Michael Koval, chief of police, city of Madison

“The Centers for Disease Control show that fatalities owing to traffic incidences probably happen on an annual basis of 33,000-plus per year. That’s incredibly jaw dropping. Many of these accidents are preventable and … due to distracted driving.

If you think your mother had eyes in the back of her head, just wait until the photographic and video capabilities of drones become more prevalent.

“If [technology] could be taken to that level of sophistication, then clearly our officers’ focus could be shifted from writing traffic tickets and handling accidents to managing other serious crimes or doing more relational things within the auspices of community policing. Drunk driving incidents should go down. The upside is incredible.

“Regarding drones, I take a loftier concern. I’m big on privacy. I know that a lot of these will be equipped to handle cameras, and I’m glad that there are current statutory privacy issues in place looking at some of those concerns. But I’m also pleased that, as we’ve seen as close as Middleton, drones were used by the cops in public places for active search and rescue operations, or locating an escaped prisoner or someone you wanted to place under arrest, or even to surveil a place as you’re getting ready to execute a warrant. Those are appropriate when they’re used to prevent imminent danger to others.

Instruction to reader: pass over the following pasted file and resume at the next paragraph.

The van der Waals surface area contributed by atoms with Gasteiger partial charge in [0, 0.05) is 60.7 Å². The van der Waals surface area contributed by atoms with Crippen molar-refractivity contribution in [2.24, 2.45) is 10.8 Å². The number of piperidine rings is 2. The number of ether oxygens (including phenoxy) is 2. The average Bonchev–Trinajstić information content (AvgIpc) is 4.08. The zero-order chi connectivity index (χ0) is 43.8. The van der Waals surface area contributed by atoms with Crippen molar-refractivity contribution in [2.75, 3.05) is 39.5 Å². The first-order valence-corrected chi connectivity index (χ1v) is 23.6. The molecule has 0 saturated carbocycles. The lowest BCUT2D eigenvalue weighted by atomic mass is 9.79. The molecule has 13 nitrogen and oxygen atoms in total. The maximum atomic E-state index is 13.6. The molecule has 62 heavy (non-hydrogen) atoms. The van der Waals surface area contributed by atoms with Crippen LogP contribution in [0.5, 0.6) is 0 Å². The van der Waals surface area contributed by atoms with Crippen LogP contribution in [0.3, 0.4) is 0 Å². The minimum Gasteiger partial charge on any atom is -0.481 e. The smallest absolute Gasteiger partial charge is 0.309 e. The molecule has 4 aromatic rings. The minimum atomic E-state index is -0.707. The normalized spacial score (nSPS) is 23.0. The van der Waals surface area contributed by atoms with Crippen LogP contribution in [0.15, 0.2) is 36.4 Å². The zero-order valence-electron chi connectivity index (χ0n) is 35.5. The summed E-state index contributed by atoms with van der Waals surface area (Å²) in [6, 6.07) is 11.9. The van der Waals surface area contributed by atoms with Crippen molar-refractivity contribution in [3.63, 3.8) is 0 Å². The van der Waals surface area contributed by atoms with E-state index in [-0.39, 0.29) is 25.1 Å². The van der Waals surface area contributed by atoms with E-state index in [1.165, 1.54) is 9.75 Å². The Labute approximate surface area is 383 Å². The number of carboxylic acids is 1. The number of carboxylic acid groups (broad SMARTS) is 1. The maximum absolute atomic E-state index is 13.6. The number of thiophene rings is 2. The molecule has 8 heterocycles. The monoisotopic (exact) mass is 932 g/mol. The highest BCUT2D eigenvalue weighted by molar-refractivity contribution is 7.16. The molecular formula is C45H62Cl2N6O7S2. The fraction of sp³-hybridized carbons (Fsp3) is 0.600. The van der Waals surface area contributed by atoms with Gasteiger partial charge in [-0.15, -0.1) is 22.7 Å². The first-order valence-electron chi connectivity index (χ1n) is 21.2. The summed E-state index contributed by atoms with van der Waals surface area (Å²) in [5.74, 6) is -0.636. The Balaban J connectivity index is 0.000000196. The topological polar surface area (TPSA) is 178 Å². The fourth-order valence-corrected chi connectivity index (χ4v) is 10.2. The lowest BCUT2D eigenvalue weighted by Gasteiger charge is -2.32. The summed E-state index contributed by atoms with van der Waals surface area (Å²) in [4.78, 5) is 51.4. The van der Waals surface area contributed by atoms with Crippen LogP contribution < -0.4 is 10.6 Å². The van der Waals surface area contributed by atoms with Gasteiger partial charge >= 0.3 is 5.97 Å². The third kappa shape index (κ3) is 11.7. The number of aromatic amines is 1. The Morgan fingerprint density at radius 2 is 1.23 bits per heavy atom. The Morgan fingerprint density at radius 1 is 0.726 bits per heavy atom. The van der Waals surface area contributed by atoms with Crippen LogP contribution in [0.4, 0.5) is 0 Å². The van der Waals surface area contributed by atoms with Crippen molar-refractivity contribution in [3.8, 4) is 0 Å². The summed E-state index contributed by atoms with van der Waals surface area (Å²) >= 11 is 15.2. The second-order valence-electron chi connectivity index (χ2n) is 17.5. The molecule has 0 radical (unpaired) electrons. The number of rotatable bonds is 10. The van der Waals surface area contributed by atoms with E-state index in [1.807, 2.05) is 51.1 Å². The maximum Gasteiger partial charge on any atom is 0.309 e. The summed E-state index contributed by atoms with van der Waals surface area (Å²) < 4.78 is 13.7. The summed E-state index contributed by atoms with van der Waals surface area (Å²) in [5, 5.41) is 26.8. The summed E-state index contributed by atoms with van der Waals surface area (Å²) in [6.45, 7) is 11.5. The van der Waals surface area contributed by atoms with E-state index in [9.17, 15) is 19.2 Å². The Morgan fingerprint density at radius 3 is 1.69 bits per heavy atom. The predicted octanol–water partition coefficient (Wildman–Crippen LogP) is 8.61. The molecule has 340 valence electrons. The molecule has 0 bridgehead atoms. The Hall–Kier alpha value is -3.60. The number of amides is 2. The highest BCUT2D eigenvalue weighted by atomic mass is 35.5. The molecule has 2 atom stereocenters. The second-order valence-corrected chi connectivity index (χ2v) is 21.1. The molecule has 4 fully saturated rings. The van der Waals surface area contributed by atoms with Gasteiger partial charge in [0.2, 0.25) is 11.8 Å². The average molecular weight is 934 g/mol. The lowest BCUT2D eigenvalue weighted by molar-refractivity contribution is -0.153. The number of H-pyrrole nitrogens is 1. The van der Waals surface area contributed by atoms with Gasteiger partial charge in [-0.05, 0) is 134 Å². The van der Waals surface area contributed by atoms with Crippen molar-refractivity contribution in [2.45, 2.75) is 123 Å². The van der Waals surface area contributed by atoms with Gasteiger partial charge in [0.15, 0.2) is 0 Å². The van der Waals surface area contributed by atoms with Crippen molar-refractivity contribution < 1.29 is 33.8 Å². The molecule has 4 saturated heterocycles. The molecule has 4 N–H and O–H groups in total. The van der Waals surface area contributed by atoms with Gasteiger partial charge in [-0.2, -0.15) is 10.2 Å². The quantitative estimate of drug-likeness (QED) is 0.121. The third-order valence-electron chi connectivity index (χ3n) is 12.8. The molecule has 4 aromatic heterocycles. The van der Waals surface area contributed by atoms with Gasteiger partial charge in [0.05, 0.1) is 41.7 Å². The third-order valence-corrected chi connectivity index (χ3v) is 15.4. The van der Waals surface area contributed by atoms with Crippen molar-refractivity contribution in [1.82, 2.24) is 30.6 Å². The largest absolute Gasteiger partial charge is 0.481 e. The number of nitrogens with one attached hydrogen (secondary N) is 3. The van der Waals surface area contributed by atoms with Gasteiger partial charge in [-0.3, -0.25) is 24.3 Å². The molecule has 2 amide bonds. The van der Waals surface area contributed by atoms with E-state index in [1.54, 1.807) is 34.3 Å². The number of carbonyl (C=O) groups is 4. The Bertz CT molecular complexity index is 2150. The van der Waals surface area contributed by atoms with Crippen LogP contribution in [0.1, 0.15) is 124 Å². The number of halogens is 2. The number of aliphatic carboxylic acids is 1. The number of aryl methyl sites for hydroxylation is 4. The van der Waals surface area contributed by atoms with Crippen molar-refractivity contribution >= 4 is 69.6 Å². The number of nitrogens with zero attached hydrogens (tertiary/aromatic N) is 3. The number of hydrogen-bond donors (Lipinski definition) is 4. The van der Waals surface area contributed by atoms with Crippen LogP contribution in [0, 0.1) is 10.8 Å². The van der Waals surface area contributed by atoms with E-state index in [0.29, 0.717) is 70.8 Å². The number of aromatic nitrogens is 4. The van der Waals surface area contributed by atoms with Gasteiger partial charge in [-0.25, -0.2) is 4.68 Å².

“The cerebral side of me always worries about invasion of privacy. The cynical-cop side wonders how this thing will be cannibalized to wreak havoc on innocent people. It’s the 95-5 rule. Ninety-five percent of those purchasing drones will respect, abide by, and conform to rules and regulations. It’s always the five-percenters who keep me busy.”

Rose Molz, president, EZ Office Products

“I see weight as an issue with drones from a delivery perspective. And when deliveries happen, who is there to meet them?

“Driverless cars freak me out a bit because I would be relinquishing some control.

“But regarding technology, I never say never. My nieces and nephews have no concept of a rotary phone, or a phone with a cord attached. Very smart people once said people would never have computers in their homes, or that online shopping would never happen. Then, in the 1970s, we were all going to switch over to the metric system!

“But when it comes to technology, anything’s possible.”